Iceland's Public Supports Database, But Scientists Object

On Dec. 17, 1998, Iceland's parliament, the Althing, gave the go-ahead for a Delaware-based biotechnology company, deCODE Genetics Inc., to use existing health and genealogy records to establish a nationwide "health sector database ... with the aim of increasing knowledge in order to improve health and health services."1 The public's participation was presumed--citizens were given six months to "opt out" of the plan. By June 17, 1999, with only about 9,000 of the country's 270,000 residents of

Ricki Lewis
Jul 18, 1999

On Dec. 17, 1998, Iceland's parliament, the Althing, gave the go-ahead for a Delaware-based biotechnology company, deCODE Genetics Inc., to use existing health and genealogy records to establish a nationwide "health sector database ... with the aim of increasing knowledge in order to improve health and health services."1 The public's participation was presumed--citizens were given six months to "opt out" of the plan.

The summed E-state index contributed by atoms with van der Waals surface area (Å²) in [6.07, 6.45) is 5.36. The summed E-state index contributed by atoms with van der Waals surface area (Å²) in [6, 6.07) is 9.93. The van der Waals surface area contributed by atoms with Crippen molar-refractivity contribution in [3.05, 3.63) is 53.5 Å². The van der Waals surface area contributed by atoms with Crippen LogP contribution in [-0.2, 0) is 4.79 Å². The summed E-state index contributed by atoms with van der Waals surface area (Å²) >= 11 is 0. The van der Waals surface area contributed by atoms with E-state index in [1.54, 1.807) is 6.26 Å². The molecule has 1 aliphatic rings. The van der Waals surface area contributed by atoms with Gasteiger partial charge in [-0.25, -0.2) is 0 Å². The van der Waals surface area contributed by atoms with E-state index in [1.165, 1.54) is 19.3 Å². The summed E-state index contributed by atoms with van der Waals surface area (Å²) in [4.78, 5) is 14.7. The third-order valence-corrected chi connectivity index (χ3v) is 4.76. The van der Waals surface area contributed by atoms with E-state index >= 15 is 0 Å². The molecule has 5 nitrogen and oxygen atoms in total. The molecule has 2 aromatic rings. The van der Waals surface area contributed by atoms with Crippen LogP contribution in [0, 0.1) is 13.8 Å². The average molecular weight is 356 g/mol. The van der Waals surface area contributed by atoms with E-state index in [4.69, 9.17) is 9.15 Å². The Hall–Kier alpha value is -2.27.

By June 17, 1999, with only about 9,000 of the country's 270,000 residents officially opted out, it was clear that the public had agreed to take part--or, put more accurately, had failed to disagree. This came as no surprise. "The polls have shown 88 percent of the population supports the database. I've been on the road a long time, and have talked to everyone, and there's almost universal support," says Kari Stefansson, founder and CEO of deCODE.

But despite what seems like a successful maneuver...